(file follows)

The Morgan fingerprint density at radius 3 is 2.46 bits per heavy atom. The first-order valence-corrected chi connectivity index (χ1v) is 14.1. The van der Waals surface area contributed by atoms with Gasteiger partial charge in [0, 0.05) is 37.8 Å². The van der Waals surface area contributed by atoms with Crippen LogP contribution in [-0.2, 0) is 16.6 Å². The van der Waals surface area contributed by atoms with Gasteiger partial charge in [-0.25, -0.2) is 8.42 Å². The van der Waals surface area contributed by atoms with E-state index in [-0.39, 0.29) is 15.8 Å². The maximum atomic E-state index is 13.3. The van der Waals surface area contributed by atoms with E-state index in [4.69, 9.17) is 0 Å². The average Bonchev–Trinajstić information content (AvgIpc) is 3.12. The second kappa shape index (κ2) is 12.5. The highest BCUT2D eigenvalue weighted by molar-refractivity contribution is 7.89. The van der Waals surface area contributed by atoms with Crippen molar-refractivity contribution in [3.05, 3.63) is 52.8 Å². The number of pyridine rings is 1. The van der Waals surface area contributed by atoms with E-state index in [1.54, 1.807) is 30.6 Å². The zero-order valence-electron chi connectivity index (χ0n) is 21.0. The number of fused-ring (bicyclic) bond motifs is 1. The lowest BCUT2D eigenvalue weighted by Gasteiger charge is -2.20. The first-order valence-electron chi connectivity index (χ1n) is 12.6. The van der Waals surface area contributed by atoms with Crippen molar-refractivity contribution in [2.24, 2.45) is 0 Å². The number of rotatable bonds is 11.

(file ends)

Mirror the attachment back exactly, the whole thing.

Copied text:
The Morgan fingerprint density at radius 3 is 2.46 bits per heavy atom. The first-order valence-corrected chi connectivity index (χ1v) is 14.1. The van der Waals surface area contributed by atoms with Gasteiger partial charge in [0, 0.05) is 37.8 Å². The van der Waals surface area contributed by atoms with Crippen LogP contribution in [-0.2, 0) is 16.6 Å². The van der Waals surface area contributed by atoms with Gasteiger partial charge in [-0.25, -0.2) is 8.42 Å². The van der Waals surface area contributed by atoms with E-state index in [-0.39, 0.29) is 15.8 Å². The maximum atomic E-state index is 13.3. The van der Waals surface area contributed by atoms with E-state index in [4.69, 9.17) is 0 Å². The average Bonchev–Trinajstić information content (AvgIpc) is 3.12. The second kappa shape index (κ2) is 12.5. The highest BCUT2D eigenvalue weighted by molar-refractivity contribution is 7.89. The van der Waals surface area contributed by atoms with Crippen molar-refractivity contribution in [3.05, 3.63) is 52.8 Å². The number of pyridine rings is 1. The van der Waals surface area contributed by atoms with E-state index in [1.54, 1.807) is 30.6 Å². The zero-order valence-electron chi connectivity index (χ0n) is 21.0. The number of fused-ring (bicyclic) bond motifs is 1. The lowest BCUT2D eigenvalue weighted by Gasteiger charge is -2.20. The first-order valence-electron chi connectivity index (χ1n) is 12.6. The van der Waals surface area contributed by atoms with Crippen molar-refractivity contribution in [2.24, 2.45) is 0 Å². The number of rotatable bonds is 11.